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Snow Days

Local filmmakers return from the dances Sun and Slam

By Marc Savlov, Fri., Jan. 30, 2004

l-r: David Zellner,  Kat Candler, Nathan Zellner, Leah Marino, Bryan Poyser, and Jacob Vaughan
l-r: David Zellner, Kat Candler, Nathan Zellner, Leah Marino, Bryan Poyser, and Jacob Vaughan

With all kinds of Austin filmmakers screening their work at either Sundance or Slamdance this year, plus the presence of Kyle Henry/Blue Screen-Cinepraxis partner Spencer Parsons (on the Sundance Shorts jury) and most everyone from the Austin Film Society and Austin Studios in town, Park City 2004 might as well have been River City, at least for a week or so. How did it go? See below. And for Film Editor Marjorie Baumgarten's report, see p.52.

David and Nathan Zellner

The Virile Man/Slamdance

"We've never gotten anything into Sundance or Slamdance before," says David Zellner, "so it was great to finally get in and then actually win the Spirit of Slamdance Award, which was one that was voted on by the other filmmakers. That was the last thing we were expecting. That and meeting Andre 3000 at a bar."

Bob Sabiston

"Grasshopper" and The Five Obstructions/Sundance

Waking Life animator Sabiston scored a doubleheader with animated short "Grasshopper" and a five-minute segment in Lars von Trier's The Five Obstructions. Best/worst part of the fest? "Skiing down the mountain and listening to Steely Dan's Pretzel Logic on MP3 – and then wiping out."

Kat Candler

Roberta Wells/Slamdance

"Sundance wasn't as good as years past," says cicadas director Candler. "It was really hard getting into anything this year. Slamdance is basically the new Sundance." Best part of the fest: "Laughing uncontrollably at the Zellner brothers and four-story mansions full of Austinites."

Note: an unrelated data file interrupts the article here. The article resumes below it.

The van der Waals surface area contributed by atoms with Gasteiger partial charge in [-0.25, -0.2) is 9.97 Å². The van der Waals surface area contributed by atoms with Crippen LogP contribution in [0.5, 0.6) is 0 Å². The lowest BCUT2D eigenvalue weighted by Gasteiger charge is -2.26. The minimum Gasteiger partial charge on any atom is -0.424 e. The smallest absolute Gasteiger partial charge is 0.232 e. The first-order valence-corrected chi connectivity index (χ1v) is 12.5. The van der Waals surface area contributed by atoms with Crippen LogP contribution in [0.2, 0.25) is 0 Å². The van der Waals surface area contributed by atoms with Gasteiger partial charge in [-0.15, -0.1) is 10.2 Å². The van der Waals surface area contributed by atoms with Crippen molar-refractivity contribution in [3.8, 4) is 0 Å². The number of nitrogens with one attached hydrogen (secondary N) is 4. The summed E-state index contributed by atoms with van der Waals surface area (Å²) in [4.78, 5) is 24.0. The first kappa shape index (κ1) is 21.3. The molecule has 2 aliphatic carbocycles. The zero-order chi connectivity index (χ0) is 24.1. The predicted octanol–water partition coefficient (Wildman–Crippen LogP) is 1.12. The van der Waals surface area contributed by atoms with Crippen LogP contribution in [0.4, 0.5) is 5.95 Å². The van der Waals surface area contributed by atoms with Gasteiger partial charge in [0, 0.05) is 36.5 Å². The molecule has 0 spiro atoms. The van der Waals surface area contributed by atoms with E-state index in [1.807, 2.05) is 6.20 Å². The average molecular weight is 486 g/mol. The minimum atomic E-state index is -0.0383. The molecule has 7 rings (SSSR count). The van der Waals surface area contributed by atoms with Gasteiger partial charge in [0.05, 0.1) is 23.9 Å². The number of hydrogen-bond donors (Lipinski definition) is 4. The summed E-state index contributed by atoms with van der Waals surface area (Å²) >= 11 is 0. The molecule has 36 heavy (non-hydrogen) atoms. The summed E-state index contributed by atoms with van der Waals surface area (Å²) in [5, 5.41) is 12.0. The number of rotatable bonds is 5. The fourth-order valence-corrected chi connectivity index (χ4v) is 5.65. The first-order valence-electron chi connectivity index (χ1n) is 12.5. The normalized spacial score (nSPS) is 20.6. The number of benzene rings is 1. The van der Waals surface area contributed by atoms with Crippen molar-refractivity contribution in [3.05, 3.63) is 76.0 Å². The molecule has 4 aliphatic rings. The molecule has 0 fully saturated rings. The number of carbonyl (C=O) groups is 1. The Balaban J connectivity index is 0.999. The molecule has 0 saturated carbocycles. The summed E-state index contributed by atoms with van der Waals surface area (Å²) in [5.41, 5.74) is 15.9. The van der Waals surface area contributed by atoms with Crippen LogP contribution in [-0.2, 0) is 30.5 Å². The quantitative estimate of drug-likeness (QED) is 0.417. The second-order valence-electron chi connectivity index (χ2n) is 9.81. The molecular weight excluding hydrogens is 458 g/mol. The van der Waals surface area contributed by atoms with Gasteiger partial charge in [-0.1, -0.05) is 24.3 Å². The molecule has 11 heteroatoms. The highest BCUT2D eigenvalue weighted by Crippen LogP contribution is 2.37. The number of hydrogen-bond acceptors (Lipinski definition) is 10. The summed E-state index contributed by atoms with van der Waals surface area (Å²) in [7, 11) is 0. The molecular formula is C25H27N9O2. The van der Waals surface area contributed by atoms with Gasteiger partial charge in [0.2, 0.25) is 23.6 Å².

Bryan Poyser

Dear Pillow/Slamdance

Poyser's comic feature with Gary Chason and Rusty Kelley has been earning raves locally, but Park City audiences, Poyser notes, "really laughed a lot, especially at the perverted parts." Best part of the fest? "Melvin van Peebles told me I should see his son's new film, Baadasss!, because 'It's a joint!'"

Javier Bonafont

"The Love Ballad of Scarab Hack"/Slamdance

"The first screening was really bad – the audience didn't get it, the sound was deafeningly loud," says Bonafont of his 14-minute short. "But the second screening was the exact opposite, people laughed at the right spots and seemed to enjoy it. Who knows why it was so different? Weird."

Ramona S. Diaz & Leah Marino

Imelda/Sundance

Former Austinite Diaz's 16mm and HD documentary on the Philippine first lady picked up the fest's Excellence in Cinematography, documentary award (for Ferne Perlstein) and sold out all five of its screenings. Says Diaz, "The worst part of the fest was the feeling that you were cut off from the rest of the world and living in a bubble and all you heard were the words 'buzz' and 'swag.'" According to Marino, Imelda has "some deals on the table, and the film was handpicked by Sundance to represent the festival at the Berlin Film Festival next month."

Jeffrey J. Radice

(producer) "The Creepees Vs. Robot Monster Number 2"/Slamdance; "LSD A Go Go"/Sundance

"In the past, two films have screened at Tromadance, one at Lapdance, and now these two," says Radice of his and director Scott Calonico's Park City adventures, "still no respect in Austin, but maybe that will change with the feature comedy that's in pre-production."

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